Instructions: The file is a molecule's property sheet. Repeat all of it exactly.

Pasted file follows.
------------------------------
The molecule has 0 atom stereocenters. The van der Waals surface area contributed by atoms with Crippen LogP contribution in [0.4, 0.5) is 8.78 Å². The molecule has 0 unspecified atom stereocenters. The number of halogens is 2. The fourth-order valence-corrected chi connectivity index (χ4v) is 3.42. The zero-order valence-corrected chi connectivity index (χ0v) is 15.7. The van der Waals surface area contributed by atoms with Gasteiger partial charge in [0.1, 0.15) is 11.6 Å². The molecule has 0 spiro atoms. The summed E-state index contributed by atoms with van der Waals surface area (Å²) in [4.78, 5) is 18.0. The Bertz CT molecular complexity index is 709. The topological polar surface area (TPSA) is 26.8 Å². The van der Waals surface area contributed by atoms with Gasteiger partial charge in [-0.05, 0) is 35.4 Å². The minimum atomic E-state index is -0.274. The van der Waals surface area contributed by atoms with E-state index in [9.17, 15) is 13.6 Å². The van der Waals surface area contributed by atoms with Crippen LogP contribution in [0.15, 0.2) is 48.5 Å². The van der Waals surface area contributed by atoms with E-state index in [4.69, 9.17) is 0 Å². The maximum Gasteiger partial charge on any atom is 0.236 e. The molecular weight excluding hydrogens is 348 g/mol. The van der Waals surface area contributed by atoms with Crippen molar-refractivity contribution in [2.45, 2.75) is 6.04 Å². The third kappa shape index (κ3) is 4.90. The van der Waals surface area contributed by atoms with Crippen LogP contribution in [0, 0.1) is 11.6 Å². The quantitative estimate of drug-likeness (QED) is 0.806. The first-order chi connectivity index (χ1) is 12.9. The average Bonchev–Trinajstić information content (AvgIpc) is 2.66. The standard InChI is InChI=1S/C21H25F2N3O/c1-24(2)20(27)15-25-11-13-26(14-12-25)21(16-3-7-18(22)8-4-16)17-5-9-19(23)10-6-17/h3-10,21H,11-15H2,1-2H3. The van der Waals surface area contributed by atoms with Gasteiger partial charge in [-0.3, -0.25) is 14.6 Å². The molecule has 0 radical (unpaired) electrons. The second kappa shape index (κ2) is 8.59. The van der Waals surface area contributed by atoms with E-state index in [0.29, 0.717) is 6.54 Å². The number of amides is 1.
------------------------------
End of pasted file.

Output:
The molecule has 0 atom stereocenters. The van der Waals surface area contributed by atoms with Crippen LogP contribution in [0.4, 0.5) is 8.78 Å². The molecule has 0 unspecified atom stereocenters. The number of halogens is 2. The fourth-order valence-corrected chi connectivity index (χ4v) is 3.42. The zero-order valence-corrected chi connectivity index (χ0v) is 15.7. The van der Waals surface area contributed by atoms with Gasteiger partial charge in [0.1, 0.15) is 11.6 Å². The molecule has 0 spiro atoms. The summed E-state index contributed by atoms with van der Waals surface area (Å²) in [4.78, 5) is 18.0. The Bertz CT molecular complexity index is 709. The topological polar surface area (TPSA) is 26.8 Å². The van der Waals surface area contributed by atoms with Gasteiger partial charge in [-0.05, 0) is 35.4 Å². The minimum atomic E-state index is -0.274. The van der Waals surface area contributed by atoms with E-state index in [9.17, 15) is 13.6 Å². The van der Waals surface area contributed by atoms with Crippen LogP contribution in [0.15, 0.2) is 48.5 Å². The van der Waals surface area contributed by atoms with E-state index in [4.69, 9.17) is 0 Å². The maximum Gasteiger partial charge on any atom is 0.236 e. The molecular weight excluding hydrogens is 348 g/mol. The van der Waals surface area contributed by atoms with Crippen molar-refractivity contribution in [2.45, 2.75) is 6.04 Å². The third kappa shape index (κ3) is 4.90. The van der Waals surface area contributed by atoms with Crippen LogP contribution in [0, 0.1) is 11.6 Å². The quantitative estimate of drug-likeness (QED) is 0.806. The first-order chi connectivity index (χ1) is 12.9. The average Bonchev–Trinajstić information content (AvgIpc) is 2.66. The standard InChI is InChI=1S/C21H25F2N3O/c1-24(2)20(27)15-25-11-13-26(14-12-25)21(16-3-7-18(22)8-4-16)17-5-9-19(23)10-6-17/h3-10,21H,11-15H2,1-2H3. The van der Waals surface area contributed by atoms with Gasteiger partial charge in [-0.3, -0.25) is 14.6 Å². The molecule has 0 radical (unpaired) electrons. The second kappa shape index (κ2) is 8.59. The van der Waals surface area contributed by atoms with E-state index in [0.29, 0.717) is 6.54 Å². The number of amides is 1.